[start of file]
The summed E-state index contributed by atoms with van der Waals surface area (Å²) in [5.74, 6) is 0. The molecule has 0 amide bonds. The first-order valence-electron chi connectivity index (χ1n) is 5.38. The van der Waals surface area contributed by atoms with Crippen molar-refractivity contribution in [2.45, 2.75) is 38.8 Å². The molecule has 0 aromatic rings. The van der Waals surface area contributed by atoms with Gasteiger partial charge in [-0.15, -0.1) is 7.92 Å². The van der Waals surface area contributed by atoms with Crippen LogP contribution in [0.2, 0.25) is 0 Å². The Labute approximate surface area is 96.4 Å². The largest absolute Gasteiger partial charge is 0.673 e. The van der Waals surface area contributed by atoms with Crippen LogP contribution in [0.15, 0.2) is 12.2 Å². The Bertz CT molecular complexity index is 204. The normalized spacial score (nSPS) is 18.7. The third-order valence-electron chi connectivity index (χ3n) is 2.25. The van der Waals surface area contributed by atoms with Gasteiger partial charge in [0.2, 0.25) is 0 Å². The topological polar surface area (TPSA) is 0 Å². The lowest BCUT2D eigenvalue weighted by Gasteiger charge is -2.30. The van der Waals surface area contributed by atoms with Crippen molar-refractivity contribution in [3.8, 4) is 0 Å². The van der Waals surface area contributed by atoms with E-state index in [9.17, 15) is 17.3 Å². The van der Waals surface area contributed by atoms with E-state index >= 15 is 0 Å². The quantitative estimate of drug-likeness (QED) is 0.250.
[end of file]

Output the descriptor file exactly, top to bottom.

The summed E-state index contributed by atoms with van der Waals surface area (Å²) in [5.74, 6) is 0. The molecule has 0 amide bonds. The first-order valence-electron chi connectivity index (χ1n) is 5.38. The van der Waals surface area contributed by atoms with Crippen molar-refractivity contribution in [2.45, 2.75) is 38.8 Å². The molecule has 0 aromatic rings. The van der Waals surface area contributed by atoms with Gasteiger partial charge in [-0.15, -0.1) is 7.92 Å². The van der Waals surface area contributed by atoms with Crippen LogP contribution in [0.2, 0.25) is 0 Å². The Labute approximate surface area is 96.4 Å². The largest absolute Gasteiger partial charge is 0.673 e. The van der Waals surface area contributed by atoms with Crippen LogP contribution in [0.15, 0.2) is 12.2 Å². The Bertz CT molecular complexity index is 204. The normalized spacial score (nSPS) is 18.7. The third-order valence-electron chi connectivity index (χ3n) is 2.25. The van der Waals surface area contributed by atoms with Gasteiger partial charge in [0.2, 0.25) is 0 Å². The topological polar surface area (TPSA) is 0 Å². The lowest BCUT2D eigenvalue weighted by Gasteiger charge is -2.30. The van der Waals surface area contributed by atoms with Crippen molar-refractivity contribution in [3.8, 4) is 0 Å². The van der Waals surface area contributed by atoms with E-state index in [9.17, 15) is 17.3 Å². The van der Waals surface area contributed by atoms with E-state index >= 15 is 0 Å². The quantitative estimate of drug-likeness (QED) is 0.250.